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Say I have the following C modules:


#include <stdio.h>
int x;
int main(){
  return 0;


double x;
void foo(){
  x = 3.14;

My question is: what does the linker do in this case? In the textbook I'm reading it says the compiler chooses only one of two weak global variables for the linker symbol table. Which of these two is chosen? Or are both chosen? If so, why? Thanks.

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up vote 5 down vote accepted

C says it is undefined behavior.

(C99, 6.9p5) "If an identifier declared with external linkage is used in an expression (other than as part of the operand of a sizeof operator whose result is an integer constant), somewhere in the entire program there shall be exactly one external definition for the identifier; otherwise, there shall be no more than one"

Being undefined behavior means a linker can abort the linking process in presence of multiple external object definitions.

Now linkers are nice (or evil, you can choose) and usually have default extensions to handle multiple external object definitions and not fail in some cases.

If you are using gcc and ld from binutils, you'll get an error if your two object are explicitly initialized. For example, you have int x = 0; in the first translation unit and double x = 0.0;.

Otherwise, if one of the external object is not explicitly initialized (the situation in your example) gcc will silently combine the two objects into one symbol. You can still ask the linker to report a warning by passing it the option --warn-common.

For example when linking the modules:

gcc -Wl,--warn-common module1.o module2.o

To get the linking process aborted, you can request the linker to treat all warnings as errors using --fatal-warnings option (-Wl,--fatal-warnings,--warn-common).

Another way to get the linking process aborted is to use -fno-common compiler option, as explained by @teppic in his answer. -fno-common forbids the external objects to get a Common symbol type at compilation. If you do it for both module and then link, you'll also get the multiple definition linker error.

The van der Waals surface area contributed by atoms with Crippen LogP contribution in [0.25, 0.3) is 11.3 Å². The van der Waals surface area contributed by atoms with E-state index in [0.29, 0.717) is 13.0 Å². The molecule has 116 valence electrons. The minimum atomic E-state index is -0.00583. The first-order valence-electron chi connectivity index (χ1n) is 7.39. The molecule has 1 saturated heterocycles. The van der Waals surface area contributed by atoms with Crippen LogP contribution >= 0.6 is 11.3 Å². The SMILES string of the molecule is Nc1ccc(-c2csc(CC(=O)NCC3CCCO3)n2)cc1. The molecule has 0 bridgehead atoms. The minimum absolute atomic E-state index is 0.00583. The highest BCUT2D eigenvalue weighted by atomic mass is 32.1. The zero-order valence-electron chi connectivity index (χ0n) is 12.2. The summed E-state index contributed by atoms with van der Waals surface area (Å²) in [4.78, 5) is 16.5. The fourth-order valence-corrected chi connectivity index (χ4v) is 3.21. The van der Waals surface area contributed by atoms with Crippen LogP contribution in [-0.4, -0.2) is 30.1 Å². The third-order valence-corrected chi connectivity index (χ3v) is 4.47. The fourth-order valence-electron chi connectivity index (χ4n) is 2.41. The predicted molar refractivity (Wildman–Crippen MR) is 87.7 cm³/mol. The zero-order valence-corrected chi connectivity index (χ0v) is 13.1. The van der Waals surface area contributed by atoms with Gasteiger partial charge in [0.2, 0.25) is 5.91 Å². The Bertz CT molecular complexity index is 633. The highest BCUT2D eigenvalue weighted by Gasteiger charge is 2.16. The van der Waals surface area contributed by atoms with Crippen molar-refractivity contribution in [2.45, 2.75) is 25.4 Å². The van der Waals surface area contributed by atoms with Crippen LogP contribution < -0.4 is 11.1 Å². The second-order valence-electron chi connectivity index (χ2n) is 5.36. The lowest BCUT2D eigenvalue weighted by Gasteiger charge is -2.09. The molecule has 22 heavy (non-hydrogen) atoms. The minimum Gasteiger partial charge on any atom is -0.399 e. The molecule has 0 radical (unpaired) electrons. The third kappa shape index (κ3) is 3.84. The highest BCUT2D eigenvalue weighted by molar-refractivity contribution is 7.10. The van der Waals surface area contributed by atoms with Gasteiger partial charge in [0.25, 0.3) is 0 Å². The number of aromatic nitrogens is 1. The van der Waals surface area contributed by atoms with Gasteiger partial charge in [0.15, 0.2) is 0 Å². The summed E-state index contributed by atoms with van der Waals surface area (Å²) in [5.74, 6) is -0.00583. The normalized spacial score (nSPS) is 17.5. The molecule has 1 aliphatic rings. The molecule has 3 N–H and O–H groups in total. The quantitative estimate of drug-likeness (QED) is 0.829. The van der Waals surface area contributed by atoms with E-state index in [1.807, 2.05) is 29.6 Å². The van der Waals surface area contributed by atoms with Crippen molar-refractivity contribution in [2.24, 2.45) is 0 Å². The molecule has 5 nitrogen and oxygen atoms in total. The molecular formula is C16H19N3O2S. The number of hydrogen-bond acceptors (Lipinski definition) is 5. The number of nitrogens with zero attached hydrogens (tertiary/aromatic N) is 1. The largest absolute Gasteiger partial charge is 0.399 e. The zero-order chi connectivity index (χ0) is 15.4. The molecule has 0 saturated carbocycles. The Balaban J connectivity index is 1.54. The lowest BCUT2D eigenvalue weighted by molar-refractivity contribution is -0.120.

gcc -Wall -fno-common -c module1.c module2.c

gcc module1.o module2.o

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So, in this case there is only one 'x' in the symbol table? I can see some weird bugs resulting from that. Thx – amorimluc Mar 24 '13 at 21:37
@amorimluc in your case chances you'll like get an error from the linker or a single object in the final binary and your program will invoke undefined behavior. – ouah Mar 24 '13 at 21:38
I thought I would, but it compiles and links fine. And x is printed as an int but with the bit-pattern of the 3.14 float. This probably doesn't happen much in real life, but it'd sure be hard to find this subtle bug in a large program... – amorimluc Mar 24 '13 at 21:41
@amorimluc it is undefined behavior. A linker can refuse your program. Your linker decided to accept it as an extension and its strategy could be to have one object in the final binary room for the bigger object (double here). – ouah Mar 24 '13 at 21:47
Makes sense, my version of gcc apparently accepts undefined behavior. – amorimluc Mar 24 '13 at 21:48

If the implementation supports multiple external definitions, you'll end up with one object that's effectively cast to each type in each module, as in some kind of implicit union variable. The amount of memory for the larger type will be allocated, and both will behave as external declarations.

If you compile using clang or gcc, use the option -fno-common to cause an error for this.

Here's the section from the gcc manual:

       In C code, controls the placement of uninitialized global
       variables.  Unix C compilers have traditionally permitted multiple
       definitions of such variables in different compilation units by
       placing the variables in a common block.  This is the behavior
       specified by -fcommon, and is the default for GCC on most targets.
       On the other hand, this behavior is not required by ISO C, and on
       some targets may carry a speed or code size penalty on variable
       references.  The -fno-common option specifies that the compiler
       should place uninitialized global variables in the data section of
       the object file, rather than generating them as common blocks.
       This has the effect that if the same variable is declared (without
       "extern") in two different compilations, you will get a multiple-
       definition error when you link them. 

This option effectively enforces strict ISO C compliance with respect to multiple definitions.

This behaviour is generally accepted for external variables of the same type. As the GCC manual states, most compilers support this, and (providing the types are the same), the C99 standard defines its use as an extension.

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